Groups aligned with big business on climate change and GM (21/9/2005)

"For decades, corporations have known that, if they lobby for their own interests, public opinion won't take them seriously," begins the Independent article below on the "most influential" third party groups that have aligned with businesses to oppose action on climate change.

We've selected out some of the groups featured in the article which have also had a big focus on promoting GM. In the GM debate they claim to represent the scientific establishment, with climate change they pour scorn on the scientific consensus.

To read GM Watch's profiles of the same groups see:




You can also find GM Watch profiles for many individuals, or their institutions, that are connected to these groups. For instance, CEI co-founded AgbioWorld which has CEI's Greg Conko as Vice President to CS Prakash's President.

Or take the scientific advisory committee of the UK's climate-sceptical Scientific Alliance.

It includes scientists from the John Innes Centre, Rothamsted Research and Horticulture Research International, as well as such well-known individual contributors to the GM debate as:

Martin Livermore
former Dupont PR man

Professor Vivian Moses
the industry-funded CropGen's chairman

Professor Anthony Trewavas
lurid attacker of GM critics and organic ag

Professor Michael Wilson

Bill Durodie
part of the LM network
etc., etc., etc.

All profiled here:

Also check out Robert Vint's excellent article:
Why do the key GM advocates oppose Kyoto?

Clouding the atmosphere
The Independent, 19 September 2005

One reason why Western governments have been slow to respond to the climate crisis is that they are under constant pressure from lobbying groups that defend the interests of eco-unfriendly industry. Robert Blackhurst identifies a selection of the most influential

For decades, corporations have known that, if they lobby for their own interests, public opinion won't take them seriously. Whatever their sugar-coated words, we'll be aware that they are speaking not out of public-spiritedness but to protect the share-options of their boards.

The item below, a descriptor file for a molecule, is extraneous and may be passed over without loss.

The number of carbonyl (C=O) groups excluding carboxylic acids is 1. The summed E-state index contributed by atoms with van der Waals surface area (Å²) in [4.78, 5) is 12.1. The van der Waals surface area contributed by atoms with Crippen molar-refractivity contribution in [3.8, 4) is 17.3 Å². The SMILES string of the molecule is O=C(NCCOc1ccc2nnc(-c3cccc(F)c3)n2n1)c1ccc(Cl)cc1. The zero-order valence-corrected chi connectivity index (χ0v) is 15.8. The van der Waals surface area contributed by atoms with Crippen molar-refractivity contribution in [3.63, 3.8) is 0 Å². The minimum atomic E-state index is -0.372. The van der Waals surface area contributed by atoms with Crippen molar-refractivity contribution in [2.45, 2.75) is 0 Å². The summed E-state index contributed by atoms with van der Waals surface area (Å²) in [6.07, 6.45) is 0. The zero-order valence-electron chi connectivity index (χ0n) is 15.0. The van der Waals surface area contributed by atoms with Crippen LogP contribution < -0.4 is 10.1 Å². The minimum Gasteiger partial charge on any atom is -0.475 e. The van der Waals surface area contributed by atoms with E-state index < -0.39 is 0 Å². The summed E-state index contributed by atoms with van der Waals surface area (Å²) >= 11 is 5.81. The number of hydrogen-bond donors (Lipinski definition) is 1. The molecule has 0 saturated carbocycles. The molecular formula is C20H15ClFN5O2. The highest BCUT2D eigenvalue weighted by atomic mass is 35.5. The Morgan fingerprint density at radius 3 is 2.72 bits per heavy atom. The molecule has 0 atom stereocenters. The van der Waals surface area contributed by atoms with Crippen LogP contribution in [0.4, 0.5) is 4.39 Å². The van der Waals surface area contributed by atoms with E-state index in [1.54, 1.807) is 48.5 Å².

That's why companies with a bad press are increasingly keen to use sympathetic organisations to help make their cases. These range from rarefied think-tanks to respectable industry associations either way, they tend to be given a better hearing than a spokesman wearing a corporate logo.

The strategy works. In the US, Exxon Mobil has pumped millions into more than 40 think-tanks, media outlets and consumer, religious and even civil rights groups in order to spread scepticism about climate change. And they have largely won round American public opinion, despite the massive scientific consensus that global warming is man-made. Now big businesses and groups in their pay are fighting back everywhere, with the same techniques of grabbing press attention, rubbishing official reports, and organising publicity stunts that eco-warriors once used against them.

The selection of groups profiled here gives you some idea of how corporate money and politics mix.


Where are they based?
New York

What do they believe?

... in their inalienable right to burn as much carbon as they like. The Congress for Racial Equality are the " shock troops" of the civil rights movement who played a leading role in the "freedom rides" of the Sixties. Since then, they have taken a sharp rightward turn: they have accepted funding from Exxon Mobil to assist with "global climate outreach". This helps pay for publications such as Eco-Imperialism: Green Power, Black Death which pictures a starving African child on a recent cover.

Notorious for...

Staging a counter-demonstration to shout down environmentalists picketing an Exxon Mobil shareholders meeting.

Telling quote

"We all want to protect our planet, but we must stop trying to protect it from minor or illusory threats and doing it on the backs, and the graves, of the world's most powerless and impoverished people." Niger Innis, spokesman


Where are they based?

What do they believe?

... that environmentalists use " illogical, emotive and flawed" arguments on everything from GM crops to nuclear power. Scientific Alliance are 200 sceptical scientists who have imported wholesale the views of right-wing think-tanks in the US. On climate change, they quote research from the Competitive Enterprise Institute to argue that Britain should take a "delayed approach". In December, they published a paper in collaboration with the American (Exxon-funded) George C Marshall Institute that emphasised "uncertainties" in the science. A leading member is Philip Stott, Britain's foremost academic scourge of "eco-fundamentalists".

It may not be just the strength of their convictions that uni

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